Los Angeles (AFP) - The National Hockey League's board of governors and the players' union signed off on a deal Friday that paves the way for the pandemic-disrupted season to resume on August 1.
The package also includes a four-year extension of the collective bargaining agreement which will run through the 2025-26 season.
"Today, the NHL and the NHLPA announced a significant agreement that addresses the uncertainty everyone is dealing with, the framework for the completion of the 2019-20 season, and the foundation for the continued long-term growth of our league," NHL Commissioner Gary Bettman said.
"While we have all worked very hard to try to address the risks of COVID-19, we know that health and safety are and will continue to be our priorities."
In addition, the new CBA includes a clause that allows players to compete in the 2022 and 2026 Olympic Games, although the International Ice Hockey Federation also has to give its approval.
NHL players did not participate in the 2018 Olympic ice hockey tournament in South Korea.
Training camps will open on Monday followed by a 24 team tournament that will take place in two Canadian cities, Edmonton, Alberta and Toronto, Ontario.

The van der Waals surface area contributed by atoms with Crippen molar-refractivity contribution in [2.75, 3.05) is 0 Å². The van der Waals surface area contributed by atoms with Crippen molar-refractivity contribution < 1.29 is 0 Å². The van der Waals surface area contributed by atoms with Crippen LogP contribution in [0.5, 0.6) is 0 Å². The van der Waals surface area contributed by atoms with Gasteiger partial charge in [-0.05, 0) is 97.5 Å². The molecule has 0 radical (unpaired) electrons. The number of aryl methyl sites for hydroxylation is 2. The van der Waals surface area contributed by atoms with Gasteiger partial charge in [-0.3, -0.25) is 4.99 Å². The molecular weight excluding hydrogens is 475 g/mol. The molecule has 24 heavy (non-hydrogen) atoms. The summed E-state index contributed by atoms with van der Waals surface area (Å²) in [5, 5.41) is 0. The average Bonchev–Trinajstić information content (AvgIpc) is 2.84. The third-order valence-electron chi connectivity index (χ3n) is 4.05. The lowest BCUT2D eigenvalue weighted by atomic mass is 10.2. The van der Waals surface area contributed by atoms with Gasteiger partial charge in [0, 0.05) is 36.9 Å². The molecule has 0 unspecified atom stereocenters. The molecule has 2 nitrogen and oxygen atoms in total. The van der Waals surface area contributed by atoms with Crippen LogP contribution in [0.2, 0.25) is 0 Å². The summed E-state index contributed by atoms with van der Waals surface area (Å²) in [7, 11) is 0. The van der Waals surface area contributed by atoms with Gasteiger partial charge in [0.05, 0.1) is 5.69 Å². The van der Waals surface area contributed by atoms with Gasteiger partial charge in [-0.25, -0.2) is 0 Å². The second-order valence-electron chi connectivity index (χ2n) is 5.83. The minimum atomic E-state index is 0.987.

The return-to-play plan was officially approved by the players following three days of voting which ended Friday.
"This agreement is a meaningful step forward for the players and owners, and for our game, in a difficult and uncertain time,'' NHLPA executive director Don Fehr said.
The opening of training camps next week comes four months after play was shutdown because of the coronavirus pandemic.
Teams would travel to hub cities on July 26, and a qualifying round would begin play on August 1, as the league aims to finalize a field for the Stanley Cup playoffs.
Training camps will open in the teams' local markets, but competition will resume in Canadian hub cities with 12 Eastern Conference teams headed to Toronto and 12 from the West to Edmonton, where the Stanley Cup final would be staged in October.
The top four clubs in each conference will play seeding event while the teams ranked fifth to 12th will meet in a five-game series to determine the four qualifiers that face the seeds in the opening round of the postseason.
Players have the next three days to inform their teams, in writing, if they want to opt out of the rest of the season.
Each team will be allowed 52 people in the "secure zone" quarantine bubble with up to 31 players.
Everyone would undergo daily COVID-19 testing -- with 24 teams and 52 people per club, that means 1,248 daily tests when everyone arrives and until teams are knocked out.
The NHL earlier announced that 35 players have tested positive for COVID-19 out of a total of about 3,000 tests.